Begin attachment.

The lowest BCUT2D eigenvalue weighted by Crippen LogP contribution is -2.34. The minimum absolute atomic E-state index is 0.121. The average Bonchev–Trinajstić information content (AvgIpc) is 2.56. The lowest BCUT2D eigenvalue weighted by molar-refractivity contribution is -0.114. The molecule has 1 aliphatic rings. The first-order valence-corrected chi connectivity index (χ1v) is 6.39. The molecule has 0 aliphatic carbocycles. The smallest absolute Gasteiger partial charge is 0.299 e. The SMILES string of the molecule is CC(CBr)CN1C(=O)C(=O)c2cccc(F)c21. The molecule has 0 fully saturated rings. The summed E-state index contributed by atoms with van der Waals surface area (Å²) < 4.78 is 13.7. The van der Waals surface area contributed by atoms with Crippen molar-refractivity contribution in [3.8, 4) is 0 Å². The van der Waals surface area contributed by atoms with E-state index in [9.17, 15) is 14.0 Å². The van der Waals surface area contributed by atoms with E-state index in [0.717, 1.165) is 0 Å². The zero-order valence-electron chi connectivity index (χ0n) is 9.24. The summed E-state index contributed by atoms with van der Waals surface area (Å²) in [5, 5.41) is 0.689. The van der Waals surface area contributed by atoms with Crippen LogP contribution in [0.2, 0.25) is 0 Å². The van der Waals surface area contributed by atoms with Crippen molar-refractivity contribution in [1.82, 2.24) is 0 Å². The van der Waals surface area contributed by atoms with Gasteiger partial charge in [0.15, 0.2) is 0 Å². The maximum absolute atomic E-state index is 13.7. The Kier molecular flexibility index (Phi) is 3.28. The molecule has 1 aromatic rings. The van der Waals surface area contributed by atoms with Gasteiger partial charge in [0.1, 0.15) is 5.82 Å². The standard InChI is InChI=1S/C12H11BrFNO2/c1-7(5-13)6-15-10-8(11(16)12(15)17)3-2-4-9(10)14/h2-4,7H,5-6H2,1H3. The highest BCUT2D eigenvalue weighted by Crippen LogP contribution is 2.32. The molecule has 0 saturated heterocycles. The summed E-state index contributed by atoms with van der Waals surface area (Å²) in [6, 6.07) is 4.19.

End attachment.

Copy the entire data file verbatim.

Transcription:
The lowest BCUT2D eigenvalue weighted by Crippen LogP contribution is -2.34. The minimum absolute atomic E-state index is 0.121. The average Bonchev–Trinajstić information content (AvgIpc) is 2.56. The lowest BCUT2D eigenvalue weighted by molar-refractivity contribution is -0.114. The molecule has 1 aliphatic rings. The first-order valence-corrected chi connectivity index (χ1v) is 6.39. The molecule has 0 aliphatic carbocycles. The smallest absolute Gasteiger partial charge is 0.299 e. The SMILES string of the molecule is CC(CBr)CN1C(=O)C(=O)c2cccc(F)c21. The molecule has 0 fully saturated rings. The summed E-state index contributed by atoms with van der Waals surface area (Å²) < 4.78 is 13.7. The van der Waals surface area contributed by atoms with Crippen molar-refractivity contribution in [3.8, 4) is 0 Å². The van der Waals surface area contributed by atoms with E-state index in [9.17, 15) is 14.0 Å². The van der Waals surface area contributed by atoms with E-state index in [0.717, 1.165) is 0 Å². The zero-order valence-electron chi connectivity index (χ0n) is 9.24. The summed E-state index contributed by atoms with van der Waals surface area (Å²) in [5, 5.41) is 0.689. The van der Waals surface area contributed by atoms with Crippen LogP contribution in [0.2, 0.25) is 0 Å². The van der Waals surface area contributed by atoms with Crippen molar-refractivity contribution in [1.82, 2.24) is 0 Å². The van der Waals surface area contributed by atoms with Gasteiger partial charge in [0.15, 0.2) is 0 Å². The maximum absolute atomic E-state index is 13.7. The Kier molecular flexibility index (Phi) is 3.28. The molecule has 1 aromatic rings. The van der Waals surface area contributed by atoms with Gasteiger partial charge in [0.1, 0.15) is 5.82 Å². The standard InChI is InChI=1S/C12H11BrFNO2/c1-7(5-13)6-15-10-8(11(16)12(15)17)3-2-4-9(10)14/h2-4,7H,5-6H2,1H3. The highest BCUT2D eigenvalue weighted by Crippen LogP contribution is 2.32. The molecule has 0 saturated heterocycles. The summed E-state index contributed by atoms with van der Waals surface area (Å²) in [6, 6.07) is 4.19.